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The A to Z Glossary of Credit Keywords

There are 166 entries in this glossary.
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S

Term Definition
Secured charges

Secured charges are created when a company borrows money against security. The company is then required to register information about such charges at the Companies' Registry. The reason for this is to show ordinary unsecured creditors that in the event of a company being dissolved, someone else has prior claim over some or all of the assets of the company.

Secured creditor

A creditor who holds title to an asset of his debtor, which can be held as security for a debt and sold if necessary to recover the debt (e.g. a company taking out a mortgage with a bank to create overdraft facilities, will put up its property as security for the bank, to cover the eventuality of being unable to pay back any money owed).

Security

Collateral provided by a debtor to support his or her promise to pay. A creditor may require some rights over valuable property in order to lend or supply, e.g. a charge over land. The security will be used to satisfy that creditor in the event of default.

Selling/administration expense

The expenses other than financial or payroll e.g. rates, telephone, travel, etc.

Set-off

A form of defence whereby a debtor may acknowledge the claimant's demand but pleads his own claim in order to extinguish the claimant's demands either in full or in part.

Share premium

The amount paid to a company by shareholders, in cash or other consideration, over and above the nominal value of shares issued to them.

Shares

The nominal capital of a Limited company is divided into shares which may be in units of £1 or more, or 50p or as small as 0.05p. There are two main types of shares, ordinary shares and preference shares.

Ordinary shares: These generally carry no fixed rate of dividend, unless they are deferred ordinary shares. They may receive a dividend, in accordance with the amount of net profit made by the company (or deriving from previous years' profits retained in the business) but these days many private companies do not pay dividends, retaining all the profits for the business.

Preference shares: These normally carry a fixed rate of dividend which is paid before the dividend on Ordinary shares. There are many types of preference shares, such as non-cumulative, cumulative, redeemable, etc. Preference shares sometimes do not carry voting rights.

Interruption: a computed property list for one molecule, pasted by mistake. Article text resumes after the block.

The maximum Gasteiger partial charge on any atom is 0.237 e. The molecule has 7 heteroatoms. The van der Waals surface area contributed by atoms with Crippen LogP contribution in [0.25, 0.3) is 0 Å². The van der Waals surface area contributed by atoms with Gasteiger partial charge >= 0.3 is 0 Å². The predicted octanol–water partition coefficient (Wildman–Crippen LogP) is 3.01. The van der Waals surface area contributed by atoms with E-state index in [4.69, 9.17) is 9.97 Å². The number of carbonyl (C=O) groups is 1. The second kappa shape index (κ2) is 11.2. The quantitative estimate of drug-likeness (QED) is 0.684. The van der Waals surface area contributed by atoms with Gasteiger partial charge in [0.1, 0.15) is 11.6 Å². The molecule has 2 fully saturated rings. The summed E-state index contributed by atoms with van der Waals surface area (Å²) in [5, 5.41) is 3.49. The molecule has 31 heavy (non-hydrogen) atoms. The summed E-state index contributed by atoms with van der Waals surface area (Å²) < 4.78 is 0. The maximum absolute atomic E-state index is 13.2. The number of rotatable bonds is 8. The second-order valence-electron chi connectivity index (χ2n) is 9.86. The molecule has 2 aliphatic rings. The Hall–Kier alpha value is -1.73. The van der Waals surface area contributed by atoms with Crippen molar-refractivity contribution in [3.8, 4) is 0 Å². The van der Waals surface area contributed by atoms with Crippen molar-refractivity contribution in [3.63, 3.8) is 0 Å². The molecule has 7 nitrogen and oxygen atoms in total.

Shell company

A limited company that has never started, or has ceased its trading activities (e.g. a subsidiary transferring its business to its parent or a fellow subsidiary), but has not been dissolved. Annual returns are still filed, but the accounts state that the company did not trade during the year. A company is kept on the "live index" in this way, so that it can be easily reactivated if it wants to start trading again in the future. It is also known as a Dormant company.

Sole trader/proprietor

An individual who runs an unincorporated business on his or her own. Generally, a sole proprietor of a business is known as a sole trader and a sole proprietor of a professional practice is known as a sole practitioner.

Start-up scorecard

A scorecard which has been designed rather than statistically derived. These usually apply in situations where there is no (or insufficient) data available from which to develop a statistical scorecard. This is typically for new product launches. Also known as Generic scorecards.

Statutory company

A company formed by a special Act of parliament.

Statutory interest

The right to interest on commercial late payment under the Late Payment of Commercial Debts (Interest) Act 1998. For debts pertaining to contracts made between 1st November 1998 and 6th August 2002, the legislation is referred to as the Late Payment of Commercial Debts [Interest] Act 1998. For debts pertaining to contracts made on or after 7th August 2002, the legislation is referred to as the Late Payment of Commercial Debts [Interest] Act 1998, as amended and supplemented by the Late Payment of Commercial Debts Regulations 2002.

Stock and work in progress

Represents the current estimated value of stocks after allowing for any deduction in respect of damaged or obsolete stock together with the Directors' assessment of the value of the work in progress.

Stock turnover

Measures sales turnover as a ratio of stocks, and is intended to show how fast stock is moved. The higher the score, the more liquid the position.

Subsidiary

A company controlled by another company, the controlling company holding over 50% of the issued voting shares of the subsidiary company.

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